Biosimilars are a new drug category and major opportunity for savings in healthcare with estimates ranging from $44B and upwards. Biosimilars should also increase patient access through lower costs due to competition. Being a new category means that education on what biosimilars are is critically needed among all stakeholders. Additionally, all stakeholders must operationally prepare to take advantage of the new opportunity that biosimilars represent. That is not current state of affairs.
The FDA will educate the audience on what biosimilars are and the National Business Group on Health will talk about the opportunity they represent.
Sarah Yim, MD
Acting Director, Office of Therapeutic Biologics and Biosimilars
Food and Drug Administration
Sarah Yim, MD, is the acting Director of the Office of Therapeutic Biologics and Biosimilars, in CDER’s Office of New Drugs (OND), within the FDA. Prior to that, she spent 2 years as Director of the Division of Clinical Review in the Office of Generic Drugs, and 11 years in various roles in rheumatology drug review in OND. She received her undergraduate degree from Stanford University, her Doctor of Medicine degree from the Uniformed Services University of Health Sciences, and completed a postdoctoral fellowship in rheumatology at the National Institute of Arthritis and Musculoskeletal and Skin Diseases (NIAMS), at the National Institutes of Health.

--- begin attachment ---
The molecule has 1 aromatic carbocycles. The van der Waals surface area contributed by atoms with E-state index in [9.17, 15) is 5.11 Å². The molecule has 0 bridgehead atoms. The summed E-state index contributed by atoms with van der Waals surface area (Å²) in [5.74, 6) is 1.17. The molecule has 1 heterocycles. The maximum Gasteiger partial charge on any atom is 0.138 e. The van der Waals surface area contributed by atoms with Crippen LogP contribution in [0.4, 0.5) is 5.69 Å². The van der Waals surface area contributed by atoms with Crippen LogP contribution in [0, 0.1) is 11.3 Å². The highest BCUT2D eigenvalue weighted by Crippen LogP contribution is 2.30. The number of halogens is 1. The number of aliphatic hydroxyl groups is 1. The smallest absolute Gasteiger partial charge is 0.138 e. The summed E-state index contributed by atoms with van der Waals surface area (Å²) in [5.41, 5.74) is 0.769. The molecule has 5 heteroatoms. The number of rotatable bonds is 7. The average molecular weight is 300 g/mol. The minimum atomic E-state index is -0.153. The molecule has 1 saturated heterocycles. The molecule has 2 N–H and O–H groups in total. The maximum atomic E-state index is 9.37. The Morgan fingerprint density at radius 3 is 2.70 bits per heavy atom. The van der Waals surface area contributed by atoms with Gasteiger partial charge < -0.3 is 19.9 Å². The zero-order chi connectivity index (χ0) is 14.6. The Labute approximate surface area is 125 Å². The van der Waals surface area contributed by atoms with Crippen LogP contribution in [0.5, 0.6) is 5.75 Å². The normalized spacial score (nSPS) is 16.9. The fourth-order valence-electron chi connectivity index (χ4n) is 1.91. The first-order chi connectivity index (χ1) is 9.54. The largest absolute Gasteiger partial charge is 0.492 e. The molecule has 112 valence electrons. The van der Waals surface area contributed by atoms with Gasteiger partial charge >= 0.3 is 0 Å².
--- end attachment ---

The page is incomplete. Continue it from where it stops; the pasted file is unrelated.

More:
Senior Policy Analyst
National Business Group on Health
Tiffany McCaslin is the Senior Policy Analyst at the National Business Group on Health. With more than 17 years’ experience in health policy, she is part of the team responsible for developing and coordinating the Business Group’s position and strategy on federal legislative and regulatory issues. While she works broadly on policy issues impacting health benefits for large employers, her primary areas of expertise are health system reforms in the area of affordable access to pharmaceuticals.